The ECB and Bank of England Grapple With Inflation

Policymakers in the UK opted to raise interest rates for the first time since 2018, while the ECB retains a relatively more accommodative stance


ECB President Christine Lagarde; Source: Shutterstock


key takeaways

  • The Bank of England raised interest rate by 15 basis points to 0.25%, in a near unanimous vote
  • The European Central Bank leaves rates unchanged, but will taper its government bond purchases

The Bank of England’s monetary policy committee (MPC), decided on Thursday to raise its Bank Rate to 0.25%, according to the committee’s minutes, in a bid to dampen inflation. The 12-month CPI rate jumped from 5.1% in November, up from 3.1% in September, and the highest level since September 2011. The Committee voted by an eight to one margin in favor of the rate hike.

The move comes a day after the US Federal Reserve’s analogous group left rates unchanged but also moved to tighten monetary policy by decelerating its asset purchase program more quickly than earlier planned.

Like the Fed, the Bank of England (BoE) policymakers expect that upward pressure on CPI inflation is driven primarily by supply disruption and should dissipate over time, returning closer to the committee’s long-term 2% target rate.

The MPC notes that the Omicron Covid-19 variant is spreading rapidly in the UK, but it’s medium-term economic effects remain unclear, while inflation has risen faster than anticipated. 

The International Monetary Fund (IMF) UK staff weighed in with a policy statement, Tuesday, targeted squarely at the BoE, warning against “inaction bias, in view of costs associated with containing second-round impacts.”

Unemployment in the UK is expected to be 4% in November, down 0.5%, indicating the labor market remains tight.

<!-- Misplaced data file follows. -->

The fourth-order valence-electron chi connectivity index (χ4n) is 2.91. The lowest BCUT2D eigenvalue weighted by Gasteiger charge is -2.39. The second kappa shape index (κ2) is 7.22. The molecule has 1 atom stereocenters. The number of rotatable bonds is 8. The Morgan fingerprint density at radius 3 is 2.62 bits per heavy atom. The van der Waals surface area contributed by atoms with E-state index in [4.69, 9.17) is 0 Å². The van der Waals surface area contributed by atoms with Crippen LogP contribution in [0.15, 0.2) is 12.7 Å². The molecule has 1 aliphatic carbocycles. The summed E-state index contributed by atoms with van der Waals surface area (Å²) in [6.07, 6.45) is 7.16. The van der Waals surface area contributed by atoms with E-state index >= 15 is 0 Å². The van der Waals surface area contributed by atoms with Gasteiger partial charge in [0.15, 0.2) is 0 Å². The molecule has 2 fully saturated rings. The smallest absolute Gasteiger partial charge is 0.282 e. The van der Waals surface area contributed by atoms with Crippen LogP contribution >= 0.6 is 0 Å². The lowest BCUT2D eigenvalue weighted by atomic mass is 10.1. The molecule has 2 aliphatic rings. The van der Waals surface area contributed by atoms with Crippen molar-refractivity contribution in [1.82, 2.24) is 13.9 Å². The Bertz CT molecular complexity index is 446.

ECB calls for “flexibility”

In the Eurozone, inflation surged to 4.9% in November, the highest level ever recorded, according to Eurostat.

At Thursday’s European Central Bank (ECB) policy meeting in Frankfurt, Germany, ECB President Christine Lagarde announced a scaling back of asset purchases under the pandemic emergency purchase program (PEPP), and its full discontinuance in March 2022.

“We judge that the progress on economic recovery and towards our medium-term inflation target permits a step-by-step reduction in the pace of our asset purchases over the coming quarters. But monetary accommodation is still needed for inflation to stabilise at our two per cent inflation target over the medium term,” Lagarde said in her prepared remarks.

The key ECB interest rates were left unchanged. Similar to the Fed’s policy, the ECB plans to wind down net asset purchases prior to raising rates.

Eurozone inflation is expected to remain elevated next year, but to decline over the course of the year, mirroring the outlook in both the UK and the US.

The US dollar weakened following the BoE and ECB announcements. The DXY, an index representing the USD against a basket of major foreign currencies, fell almost 0.5% in the two hours following the policy updates, but recovered by midday in New York.

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